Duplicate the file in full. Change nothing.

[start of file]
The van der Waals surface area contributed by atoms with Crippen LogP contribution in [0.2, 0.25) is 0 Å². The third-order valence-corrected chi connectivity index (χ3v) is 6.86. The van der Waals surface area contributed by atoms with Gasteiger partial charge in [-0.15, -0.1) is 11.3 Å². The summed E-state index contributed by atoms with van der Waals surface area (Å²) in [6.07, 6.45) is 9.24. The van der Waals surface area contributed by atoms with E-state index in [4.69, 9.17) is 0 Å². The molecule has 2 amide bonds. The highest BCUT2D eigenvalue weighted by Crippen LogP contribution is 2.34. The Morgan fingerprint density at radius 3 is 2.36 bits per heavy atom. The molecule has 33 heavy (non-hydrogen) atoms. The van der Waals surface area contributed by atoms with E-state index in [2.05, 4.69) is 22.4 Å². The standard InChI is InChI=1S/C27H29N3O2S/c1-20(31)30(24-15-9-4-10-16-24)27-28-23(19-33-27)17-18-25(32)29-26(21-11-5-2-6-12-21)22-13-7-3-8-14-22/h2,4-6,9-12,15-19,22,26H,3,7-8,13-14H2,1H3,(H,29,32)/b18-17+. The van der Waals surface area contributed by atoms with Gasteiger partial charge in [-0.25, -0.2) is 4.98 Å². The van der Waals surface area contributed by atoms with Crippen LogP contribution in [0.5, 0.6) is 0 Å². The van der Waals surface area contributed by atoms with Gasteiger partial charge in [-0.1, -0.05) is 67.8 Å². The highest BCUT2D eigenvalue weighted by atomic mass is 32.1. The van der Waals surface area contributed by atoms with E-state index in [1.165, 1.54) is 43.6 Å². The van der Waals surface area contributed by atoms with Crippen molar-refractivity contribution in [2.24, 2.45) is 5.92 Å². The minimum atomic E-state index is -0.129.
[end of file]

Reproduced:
The van der Waals surface area contributed by atoms with Crippen LogP contribution in [0.2, 0.25) is 0 Å². The third-order valence-corrected chi connectivity index (χ3v) is 6.86. The van der Waals surface area contributed by atoms with Gasteiger partial charge in [-0.15, -0.1) is 11.3 Å². The summed E-state index contributed by atoms with van der Waals surface area (Å²) in [6.07, 6.45) is 9.24. The van der Waals surface area contributed by atoms with E-state index in [4.69, 9.17) is 0 Å². The molecule has 2 amide bonds. The highest BCUT2D eigenvalue weighted by Crippen LogP contribution is 2.34. The Morgan fingerprint density at radius 3 is 2.36 bits per heavy atom. The molecule has 33 heavy (non-hydrogen) atoms. The van der Waals surface area contributed by atoms with E-state index in [2.05, 4.69) is 22.4 Å². The standard InChI is InChI=1S/C27H29N3O2S/c1-20(31)30(24-15-9-4-10-16-24)27-28-23(19-33-27)17-18-25(32)29-26(21-11-5-2-6-12-21)22-13-7-3-8-14-22/h2,4-6,9-12,15-19,22,26H,3,7-8,13-14H2,1H3,(H,29,32)/b18-17+. The van der Waals surface area contributed by atoms with Gasteiger partial charge in [-0.25, -0.2) is 4.98 Å². The van der Waals surface area contributed by atoms with Crippen LogP contribution in [0.5, 0.6) is 0 Å². The van der Waals surface area contributed by atoms with Gasteiger partial charge in [-0.1, -0.05) is 67.8 Å². The highest BCUT2D eigenvalue weighted by atomic mass is 32.1. The van der Waals surface area contributed by atoms with E-state index in [1.165, 1.54) is 43.6 Å². The van der Waals surface area contributed by atoms with Crippen molar-refractivity contribution in [2.24, 2.45) is 5.92 Å². The minimum atomic E-state index is -0.129.